Carbon Dioxide Emissions 1995


By using fossil fuels such as coal, oil and natural gas, humans release large quantities of carbon dioxide (CO2). This greenhouse gas contributes substantially to global warming – reducing our CO2 emissions is therefore an important measure to protect our climate.

In light of this, the Berlin Senate is pursuing ambitious plans: the Energy Transition Act (Energiewendegesetz) stipulates that the country shall be climate neutral by 2050. An important milestone on the way to this goal has already been reached: set in the 1990s, the target of reducing CO2 emissions per inhabitant by 25 percent between 1990 and 2010 was not only met but exceeded slightly (AfS 2013).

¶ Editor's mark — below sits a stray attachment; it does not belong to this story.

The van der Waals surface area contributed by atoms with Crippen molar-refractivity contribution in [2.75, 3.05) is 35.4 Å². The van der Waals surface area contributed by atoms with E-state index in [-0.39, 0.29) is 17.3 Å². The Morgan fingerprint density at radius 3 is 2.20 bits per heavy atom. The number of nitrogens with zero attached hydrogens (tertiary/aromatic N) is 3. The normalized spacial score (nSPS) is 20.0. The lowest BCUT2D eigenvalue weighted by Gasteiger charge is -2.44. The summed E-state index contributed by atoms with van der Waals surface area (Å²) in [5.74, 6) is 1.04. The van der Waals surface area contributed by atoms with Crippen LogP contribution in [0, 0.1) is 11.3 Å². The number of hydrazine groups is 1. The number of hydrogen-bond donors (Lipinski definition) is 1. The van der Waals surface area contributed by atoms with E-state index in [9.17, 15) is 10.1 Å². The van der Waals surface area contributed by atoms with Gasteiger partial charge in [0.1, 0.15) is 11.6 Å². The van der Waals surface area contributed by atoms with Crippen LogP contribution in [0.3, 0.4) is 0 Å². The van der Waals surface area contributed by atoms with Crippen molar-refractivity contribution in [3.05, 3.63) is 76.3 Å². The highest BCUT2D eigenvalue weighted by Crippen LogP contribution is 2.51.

Especially in the 1990s, there were multiple reasons that emissions were reduced successfully. With a restructured economy, partly due to German reunification, came a widespread increase in energy efficiency – both in buildings and industrial plants. Furthermore, the use of energy sources with high CO2 emissions, such as brown coal, was reduced. In the first half of the decade, the energy supplying power and heating plants played a key role in reducing emissions.

The maps provide an enlightening snapshot of Berlin’s CO2 emissions in the mid-1990s. They highlight the CO2 emissions by street blocks and by the following polluter groups: private households, industry and commerce, transport and power generation.